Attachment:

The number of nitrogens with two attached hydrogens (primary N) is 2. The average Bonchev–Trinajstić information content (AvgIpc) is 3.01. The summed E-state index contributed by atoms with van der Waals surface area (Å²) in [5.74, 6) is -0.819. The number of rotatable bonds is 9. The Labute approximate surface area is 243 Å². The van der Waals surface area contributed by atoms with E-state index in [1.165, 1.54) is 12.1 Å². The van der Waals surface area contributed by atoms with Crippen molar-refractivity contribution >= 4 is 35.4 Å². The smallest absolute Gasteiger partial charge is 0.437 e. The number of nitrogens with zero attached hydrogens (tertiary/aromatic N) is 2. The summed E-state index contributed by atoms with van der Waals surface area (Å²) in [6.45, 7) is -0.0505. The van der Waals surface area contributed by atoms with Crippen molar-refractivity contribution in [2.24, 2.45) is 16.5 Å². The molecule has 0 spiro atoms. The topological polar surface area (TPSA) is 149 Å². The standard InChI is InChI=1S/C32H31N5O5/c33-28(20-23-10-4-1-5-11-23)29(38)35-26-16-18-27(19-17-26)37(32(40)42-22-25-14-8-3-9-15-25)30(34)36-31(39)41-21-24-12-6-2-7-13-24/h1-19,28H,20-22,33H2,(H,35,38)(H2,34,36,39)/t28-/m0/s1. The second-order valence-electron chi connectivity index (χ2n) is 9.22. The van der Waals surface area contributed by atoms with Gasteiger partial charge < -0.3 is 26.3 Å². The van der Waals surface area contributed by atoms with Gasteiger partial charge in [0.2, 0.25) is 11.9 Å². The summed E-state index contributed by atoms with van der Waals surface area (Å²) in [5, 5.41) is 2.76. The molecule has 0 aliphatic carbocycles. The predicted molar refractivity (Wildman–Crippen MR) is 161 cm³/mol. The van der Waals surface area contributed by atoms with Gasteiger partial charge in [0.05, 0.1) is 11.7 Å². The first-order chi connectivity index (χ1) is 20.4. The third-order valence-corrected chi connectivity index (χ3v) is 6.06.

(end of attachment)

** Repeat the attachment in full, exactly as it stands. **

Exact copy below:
The number of nitrogens with two attached hydrogens (primary N) is 2. The average Bonchev–Trinajstić information content (AvgIpc) is 3.01. The summed E-state index contributed by atoms with van der Waals surface area (Å²) in [5.74, 6) is -0.819. The number of rotatable bonds is 9. The Labute approximate surface area is 243 Å². The van der Waals surface area contributed by atoms with E-state index in [1.165, 1.54) is 12.1 Å². The van der Waals surface area contributed by atoms with Crippen molar-refractivity contribution >= 4 is 35.4 Å². The smallest absolute Gasteiger partial charge is 0.437 e. The number of nitrogens with zero attached hydrogens (tertiary/aromatic N) is 2. The summed E-state index contributed by atoms with van der Waals surface area (Å²) in [6.45, 7) is -0.0505. The van der Waals surface area contributed by atoms with Crippen molar-refractivity contribution in [2.24, 2.45) is 16.5 Å². The molecule has 0 spiro atoms. The topological polar surface area (TPSA) is 149 Å². The standard InChI is InChI=1S/C32H31N5O5/c33-28(20-23-10-4-1-5-11-23)29(38)35-26-16-18-27(19-17-26)37(32(40)42-22-25-14-8-3-9-15-25)30(34)36-31(39)41-21-24-12-6-2-7-13-24/h1-19,28H,20-22,33H2,(H,35,38)(H2,34,36,39)/t28-/m0/s1. The second-order valence-electron chi connectivity index (χ2n) is 9.22. The van der Waals surface area contributed by atoms with Gasteiger partial charge < -0.3 is 26.3 Å². The van der Waals surface area contributed by atoms with Gasteiger partial charge in [0.2, 0.25) is 11.9 Å². The summed E-state index contributed by atoms with van der Waals surface area (Å²) in [5, 5.41) is 2.76. The molecule has 0 aliphatic carbocycles. The predicted molar refractivity (Wildman–Crippen MR) is 161 cm³/mol. The van der Waals surface area contributed by atoms with Gasteiger partial charge in [0.05, 0.1) is 11.7 Å². The first-order chi connectivity index (χ1) is 20.4. The third-order valence-corrected chi connectivity index (χ3v) is 6.06.